INDEX: What impact would this have on the port?

TEEPLE: When the oil pipeline was built, the logistics were completely different. Tacoma got a lot more going through its boundary relative to the whole process than it probably would with the gas pipeline because the gas pipeline will stretch across Canada. There will be different ports used, railroads used, trucks used. Tacoma will get a huge amount of business, but they won’t get proportionately as much as they did [with the oil pipeline] just because of the length of the pipeline, the route of the line, and maybe other ports being more accessible. For example, I can imagine that Skagway might be a port that actually will receive some cargo. Whitehorse is right over there. Rail is right over there. There are roads and a highway right over there. That’s not far from the gas right-of-way.

INDEX: Backing up a bit, were you born and raised in Alaska?

TEEPLE: No. I was born and raised in Detroit. I moved to Alaska right after statehood, and lived in Juneau for 22 years. For the first few years, I was having children. I was a community activist. I organized the League of Women Voters in Alaska. I organized chapters statewide as well -- Juneau, Kodiak, Anchorage, Fairbanks, Kenai, and Ketchikan. I lobbied for them and other organizations for a number of years. And then I headed up United Fishermen’s of Alaska, which is the statewide trade association for commercial fishermen. And then the state opened a European Trade office, and I was appointed by Governor Hammond at the time to head up that office.

INDEX: When you look back on working with the Port of Tacoma, what are some of the things that stand out for you?

TEEPLE: I have to say, top of the list, has been the port’s enthusiasm for Alaska. They have been so aware of the importance that market is for them. One of the challenges has been to enlighten the rest of Washington, which is already enlightened about foreign trade. Often times, people at large don’t appreciate that Alaska connection. It’s not quite as sexy as foreign trade. A challenge has been to kind of look at it in a way as foreign trade, and see how much our trade actually is up there. It’s quite substantial. That’s where Ties That Bind comes in. Twenty years ago, we did the first study. We’ve done three different editions, and I’ve chaired the last two with Renata Bennett from Totem Ocean Trailer Express. The idea there was to document for [people] here -- it wasn’t intended for Alaskans at all -- it was intended to say to Washington public opinion makers, ‘Alaska is important. This is where the jobs are. This is how many dollars’ -- to quantify the value of Alaska. It’s been a useful document. We present it to people here in Washington as much as we can.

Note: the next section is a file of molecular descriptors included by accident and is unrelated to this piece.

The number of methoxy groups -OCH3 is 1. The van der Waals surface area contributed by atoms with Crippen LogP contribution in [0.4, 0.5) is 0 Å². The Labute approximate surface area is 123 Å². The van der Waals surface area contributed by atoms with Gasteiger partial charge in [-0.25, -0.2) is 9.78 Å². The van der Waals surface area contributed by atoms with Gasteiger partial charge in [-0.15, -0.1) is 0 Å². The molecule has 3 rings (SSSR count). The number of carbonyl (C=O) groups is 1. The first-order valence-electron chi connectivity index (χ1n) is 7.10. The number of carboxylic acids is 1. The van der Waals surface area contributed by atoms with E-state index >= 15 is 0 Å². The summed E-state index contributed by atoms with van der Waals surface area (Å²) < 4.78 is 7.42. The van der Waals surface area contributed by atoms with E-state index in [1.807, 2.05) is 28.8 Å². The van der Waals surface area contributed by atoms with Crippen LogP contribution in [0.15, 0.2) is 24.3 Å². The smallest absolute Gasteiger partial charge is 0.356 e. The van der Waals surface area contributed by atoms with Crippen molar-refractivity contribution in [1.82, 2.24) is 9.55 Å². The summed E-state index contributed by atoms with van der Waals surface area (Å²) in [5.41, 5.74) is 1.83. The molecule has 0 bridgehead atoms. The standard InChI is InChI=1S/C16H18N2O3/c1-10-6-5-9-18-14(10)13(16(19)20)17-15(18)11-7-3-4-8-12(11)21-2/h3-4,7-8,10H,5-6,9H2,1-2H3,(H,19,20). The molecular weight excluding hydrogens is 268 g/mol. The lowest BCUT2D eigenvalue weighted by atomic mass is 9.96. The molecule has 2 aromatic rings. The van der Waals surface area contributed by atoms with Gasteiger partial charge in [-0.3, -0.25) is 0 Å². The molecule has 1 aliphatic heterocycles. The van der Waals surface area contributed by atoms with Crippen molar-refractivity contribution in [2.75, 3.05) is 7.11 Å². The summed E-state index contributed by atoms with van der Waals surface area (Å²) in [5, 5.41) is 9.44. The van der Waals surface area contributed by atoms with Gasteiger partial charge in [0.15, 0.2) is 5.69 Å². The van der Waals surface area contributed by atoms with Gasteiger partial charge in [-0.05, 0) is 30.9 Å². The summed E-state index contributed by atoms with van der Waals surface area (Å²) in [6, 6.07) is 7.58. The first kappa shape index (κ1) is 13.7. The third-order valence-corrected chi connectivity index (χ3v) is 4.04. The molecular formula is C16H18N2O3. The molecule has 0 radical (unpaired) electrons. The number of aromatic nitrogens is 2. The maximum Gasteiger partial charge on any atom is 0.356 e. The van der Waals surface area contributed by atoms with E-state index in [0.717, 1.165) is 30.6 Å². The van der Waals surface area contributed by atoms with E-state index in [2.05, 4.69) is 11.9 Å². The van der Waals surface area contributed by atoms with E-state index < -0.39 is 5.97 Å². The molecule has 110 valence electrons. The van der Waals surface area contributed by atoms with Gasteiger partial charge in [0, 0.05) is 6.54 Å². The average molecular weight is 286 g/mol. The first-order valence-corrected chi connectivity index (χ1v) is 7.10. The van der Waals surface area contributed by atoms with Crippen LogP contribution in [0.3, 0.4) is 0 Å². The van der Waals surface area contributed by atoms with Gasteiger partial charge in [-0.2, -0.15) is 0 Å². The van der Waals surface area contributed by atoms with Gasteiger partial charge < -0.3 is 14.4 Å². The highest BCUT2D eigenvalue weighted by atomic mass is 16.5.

INDEX: How often do you travel to Alaska?

TEEPLE: Well, for one reason or another, not always for the Port of Tacoma, at least once a month. It depends what’s going on. If it’s in the winter, I’m more apt to go to Juneau when the legislators are in session.

INDEX: What has been your impression of the port’s recent growth?

TEEPLE: I think they’re just dynamic. The fact that they are lean and mean is a big asset for them. They’re not as much of a bureaucracy as a lot of other public entities. I don’t have to go through layers of bureaucracy. Their strength has been their people, and that held true with Alaska. They are very enthusiastic about their customers, wherever they are. They are customer-oriented. They do what they can to please their customers, and that means maintaining a certain enthusiasm and hands-on involvement for their customers, so they really understand their operations and know what those customers need. People in Alaska appreciate the port and the fact that the port does recognize Alaska’s importance.

INDEX: What do you enjoy most about your work?

TEEPLE: I don’t have to sit at a desk [laughing]. I get to travel to Alaska. I get to do what I enjoy doing anyway. I get to still maintain all my contacts up in Alaska that I’ve worked with all those years.